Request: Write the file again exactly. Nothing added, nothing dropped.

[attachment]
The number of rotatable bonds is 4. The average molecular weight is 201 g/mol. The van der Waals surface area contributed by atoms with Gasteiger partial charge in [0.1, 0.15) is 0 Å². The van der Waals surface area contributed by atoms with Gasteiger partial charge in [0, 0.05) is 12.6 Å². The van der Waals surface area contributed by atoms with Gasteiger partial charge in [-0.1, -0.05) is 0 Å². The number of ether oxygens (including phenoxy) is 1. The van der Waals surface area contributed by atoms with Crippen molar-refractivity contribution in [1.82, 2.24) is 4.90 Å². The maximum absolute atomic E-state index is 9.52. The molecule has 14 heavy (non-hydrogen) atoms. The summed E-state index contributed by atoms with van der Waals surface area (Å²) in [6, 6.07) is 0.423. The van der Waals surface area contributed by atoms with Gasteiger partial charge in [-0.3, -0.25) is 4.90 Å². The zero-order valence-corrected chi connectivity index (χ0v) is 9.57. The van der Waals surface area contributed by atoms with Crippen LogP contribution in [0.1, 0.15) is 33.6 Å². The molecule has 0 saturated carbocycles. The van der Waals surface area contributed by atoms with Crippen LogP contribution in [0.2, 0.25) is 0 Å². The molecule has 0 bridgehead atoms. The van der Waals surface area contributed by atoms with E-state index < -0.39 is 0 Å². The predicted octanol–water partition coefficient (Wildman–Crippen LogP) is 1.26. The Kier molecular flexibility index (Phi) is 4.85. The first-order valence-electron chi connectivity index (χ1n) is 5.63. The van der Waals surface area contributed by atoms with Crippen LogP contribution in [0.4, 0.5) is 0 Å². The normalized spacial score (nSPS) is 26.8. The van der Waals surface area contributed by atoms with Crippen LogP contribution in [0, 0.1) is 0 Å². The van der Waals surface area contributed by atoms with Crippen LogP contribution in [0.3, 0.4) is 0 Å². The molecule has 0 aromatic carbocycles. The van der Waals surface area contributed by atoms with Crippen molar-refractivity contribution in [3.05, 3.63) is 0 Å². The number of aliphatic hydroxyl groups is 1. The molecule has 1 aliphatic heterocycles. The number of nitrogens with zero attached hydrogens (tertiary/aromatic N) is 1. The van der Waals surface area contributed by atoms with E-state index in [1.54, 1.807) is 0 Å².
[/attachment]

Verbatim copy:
The number of rotatable bonds is 4. The average molecular weight is 201 g/mol. The van der Waals surface area contributed by atoms with Gasteiger partial charge in [0.1, 0.15) is 0 Å². The van der Waals surface area contributed by atoms with Gasteiger partial charge in [0, 0.05) is 12.6 Å². The van der Waals surface area contributed by atoms with Gasteiger partial charge in [-0.1, -0.05) is 0 Å². The number of ether oxygens (including phenoxy) is 1. The van der Waals surface area contributed by atoms with Crippen molar-refractivity contribution in [1.82, 2.24) is 4.90 Å². The maximum absolute atomic E-state index is 9.52. The molecule has 14 heavy (non-hydrogen) atoms. The summed E-state index contributed by atoms with van der Waals surface area (Å²) in [6, 6.07) is 0.423. The van der Waals surface area contributed by atoms with Gasteiger partial charge in [-0.3, -0.25) is 4.90 Å². The zero-order valence-corrected chi connectivity index (χ0v) is 9.57. The van der Waals surface area contributed by atoms with Crippen LogP contribution in [0.1, 0.15) is 33.6 Å². The molecule has 0 saturated carbocycles. The van der Waals surface area contributed by atoms with Crippen LogP contribution in [0.2, 0.25) is 0 Å². The molecule has 0 bridgehead atoms. The van der Waals surface area contributed by atoms with E-state index < -0.39 is 0 Å². The predicted octanol–water partition coefficient (Wildman–Crippen LogP) is 1.26. The Kier molecular flexibility index (Phi) is 4.85. The first-order valence-electron chi connectivity index (χ1n) is 5.63. The van der Waals surface area contributed by atoms with Crippen LogP contribution in [0.4, 0.5) is 0 Å². The normalized spacial score (nSPS) is 26.8. The van der Waals surface area contributed by atoms with Crippen LogP contribution in [0, 0.1) is 0 Å². The van der Waals surface area contributed by atoms with Crippen LogP contribution in [0.3, 0.4) is 0 Å². The molecule has 0 aromatic carbocycles. The van der Waals surface area contributed by atoms with Crippen molar-refractivity contribution in [3.05, 3.63) is 0 Å². The number of aliphatic hydroxyl groups is 1. The molecule has 1 aliphatic heterocycles. The number of nitrogens with zero attached hydrogens (tertiary/aromatic N) is 1. The van der Waals surface area contributed by atoms with E-state index in [1.54, 1.807) is 0 Å².